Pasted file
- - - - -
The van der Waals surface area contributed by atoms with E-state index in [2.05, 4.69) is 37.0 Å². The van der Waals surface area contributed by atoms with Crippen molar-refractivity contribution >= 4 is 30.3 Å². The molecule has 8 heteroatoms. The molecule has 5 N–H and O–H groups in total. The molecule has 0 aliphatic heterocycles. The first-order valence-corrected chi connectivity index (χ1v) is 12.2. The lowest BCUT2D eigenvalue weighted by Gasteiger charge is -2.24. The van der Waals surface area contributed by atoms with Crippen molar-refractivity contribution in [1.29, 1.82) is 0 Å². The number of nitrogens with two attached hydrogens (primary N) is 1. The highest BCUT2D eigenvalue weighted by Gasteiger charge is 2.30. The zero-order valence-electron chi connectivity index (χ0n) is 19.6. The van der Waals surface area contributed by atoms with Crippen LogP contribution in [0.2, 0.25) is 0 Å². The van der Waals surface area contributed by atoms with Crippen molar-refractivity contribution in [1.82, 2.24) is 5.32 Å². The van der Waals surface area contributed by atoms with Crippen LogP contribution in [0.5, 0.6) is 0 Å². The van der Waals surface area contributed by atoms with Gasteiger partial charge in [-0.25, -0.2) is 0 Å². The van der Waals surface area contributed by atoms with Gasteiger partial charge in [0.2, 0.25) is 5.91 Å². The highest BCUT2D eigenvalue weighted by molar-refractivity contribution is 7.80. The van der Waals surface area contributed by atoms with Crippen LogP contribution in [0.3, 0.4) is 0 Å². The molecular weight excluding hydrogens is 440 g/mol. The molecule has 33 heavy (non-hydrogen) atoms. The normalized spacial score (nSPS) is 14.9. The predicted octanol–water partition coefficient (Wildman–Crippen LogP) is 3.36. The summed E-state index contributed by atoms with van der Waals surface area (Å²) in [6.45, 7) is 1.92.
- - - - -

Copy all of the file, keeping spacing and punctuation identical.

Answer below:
The van der Waals surface area contributed by atoms with E-state index in [2.05, 4.69) is 37.0 Å². The van der Waals surface area contributed by atoms with Crippen molar-refractivity contribution >= 4 is 30.3 Å². The molecule has 8 heteroatoms. The molecule has 5 N–H and O–H groups in total. The molecule has 0 aliphatic heterocycles. The first-order valence-corrected chi connectivity index (χ1v) is 12.2. The lowest BCUT2D eigenvalue weighted by Gasteiger charge is -2.24. The van der Waals surface area contributed by atoms with Crippen molar-refractivity contribution in [1.29, 1.82) is 0 Å². The number of nitrogens with two attached hydrogens (primary N) is 1. The highest BCUT2D eigenvalue weighted by Gasteiger charge is 2.30. The zero-order valence-electron chi connectivity index (χ0n) is 19.6. The van der Waals surface area contributed by atoms with Crippen LogP contribution in [0.2, 0.25) is 0 Å². The van der Waals surface area contributed by atoms with Crippen molar-refractivity contribution in [1.82, 2.24) is 5.32 Å². The van der Waals surface area contributed by atoms with Crippen LogP contribution in [0.5, 0.6) is 0 Å². The van der Waals surface area contributed by atoms with Gasteiger partial charge in [-0.25, -0.2) is 0 Å². The van der Waals surface area contributed by atoms with Gasteiger partial charge in [0.2, 0.25) is 5.91 Å². The highest BCUT2D eigenvalue weighted by molar-refractivity contribution is 7.80. The van der Waals surface area contributed by atoms with Crippen LogP contribution in [0.3, 0.4) is 0 Å². The molecular weight excluding hydrogens is 440 g/mol. The molecule has 33 heavy (non-hydrogen) atoms. The normalized spacial score (nSPS) is 14.9. The predicted octanol–water partition coefficient (Wildman–Crippen LogP) is 3.36. The summed E-state index contributed by atoms with van der Waals surface area (Å²) in [6.45, 7) is 1.92.